The latest celebrity gossip and rags to riches story also has a more complicated financial lesson to go with it. As the entire world watched Meghan Markle marry into England’s royal family, there was other fascinating drama lurking behind the Markle name.
Meghan’s high octane public profile as the Duchess of Sussex combined with an unruly extended family has inspired significant incidents in the press for her to contend with, such as her half-brother’s attempt to stop the royal wedding. However, Markle’s relationship with her father, Thomas, is far more interesting given that he supported her career and education with some lottery winnings.
It all started in 1990 when Thomas Markle, a frequent purchaser of lottery tickets, won $750,000 in the California state lottery. Up until that point, he’d had a very successful career in Hollywood as an Emmy-award winning lighting director, most notably for the long-running show General Hospital. Between his salary and lottery winnings, he prioritized putting Meghan through private school, where she excelled as a star student. Thomas also supported her career through his own professional Hollywood connections. Meghan went on to study at Northwestern University and continued to pursue an acting career, where she ended up in one of the lead roles on the show Suits, the role for which she is most known.
However, he declared bankruptcy in 2016 over the sum of $30,000. After that, he retired and currently resides in Rosarito, Mexico, where the cost of living is cheaper than his previous long-term home in Los Angeles. The real question, however, is what happened between 1990 and 2016 – and did it have an impact on his familial relationships?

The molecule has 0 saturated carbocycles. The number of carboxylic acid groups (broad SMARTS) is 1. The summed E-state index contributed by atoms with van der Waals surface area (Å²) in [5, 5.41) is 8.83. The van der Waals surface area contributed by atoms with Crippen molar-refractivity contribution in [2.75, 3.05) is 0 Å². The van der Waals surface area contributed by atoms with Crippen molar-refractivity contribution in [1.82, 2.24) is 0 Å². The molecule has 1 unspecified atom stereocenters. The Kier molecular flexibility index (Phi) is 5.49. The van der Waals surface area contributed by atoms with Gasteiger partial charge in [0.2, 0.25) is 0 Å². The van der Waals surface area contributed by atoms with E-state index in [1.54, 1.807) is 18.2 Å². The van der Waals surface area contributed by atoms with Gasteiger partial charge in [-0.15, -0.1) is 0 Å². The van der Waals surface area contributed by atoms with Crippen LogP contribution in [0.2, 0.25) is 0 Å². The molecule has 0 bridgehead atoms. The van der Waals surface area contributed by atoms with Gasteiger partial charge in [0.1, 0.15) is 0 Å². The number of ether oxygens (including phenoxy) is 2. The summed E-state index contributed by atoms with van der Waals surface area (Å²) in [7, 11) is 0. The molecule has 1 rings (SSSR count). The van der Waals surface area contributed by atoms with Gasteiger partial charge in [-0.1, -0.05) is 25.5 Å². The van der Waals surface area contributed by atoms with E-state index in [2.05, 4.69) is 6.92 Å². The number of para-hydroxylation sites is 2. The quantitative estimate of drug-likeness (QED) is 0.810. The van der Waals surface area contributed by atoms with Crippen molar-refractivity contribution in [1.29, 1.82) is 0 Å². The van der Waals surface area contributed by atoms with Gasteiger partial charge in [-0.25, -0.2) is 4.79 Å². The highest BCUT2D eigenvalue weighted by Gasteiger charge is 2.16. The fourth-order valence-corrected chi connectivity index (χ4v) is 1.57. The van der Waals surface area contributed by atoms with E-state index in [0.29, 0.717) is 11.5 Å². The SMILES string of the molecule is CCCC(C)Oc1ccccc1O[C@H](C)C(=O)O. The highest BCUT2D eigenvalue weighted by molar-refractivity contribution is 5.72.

To start, Thomas Markle filed twice for bankruptcy:once in July 1991 and then again in February 1993. Interestingly, his July filing may have been dismissed in December of the same year since the later schedules don’t reflect it as being discharged. The bankruptcy in 1993 also took over four years to be discharged, which is usually only typical of a Chapter 13 filing or a very drawn out Chapter 7.
However, this all took place after his lottery winnings had been doled out. Thomas reportedly invested some of his money into an ill-fated jewelry business and then used the remaining funds to help each of his three children get a head start in life. For Meghan, that help led to a prestigious private Catholic school, and eventually small-screen stardom.
When Thomas Markle filed for bankruptcy in the early ‘90s, according to records at that time, his personal property only amounted to a value of $3,931. He put in a scheduled expense for vehicle insurance –- although there’s no vehicle on his paperwork. Reports say he also listed transportation at $450 per month.
That could have been employment-related, considering that lighting directors sometimes have to put in heavy hours in far flung locations. This is all part of what goes into a typical bankruptcy since people are allowed to declare necessary expenses and other terms of the filing.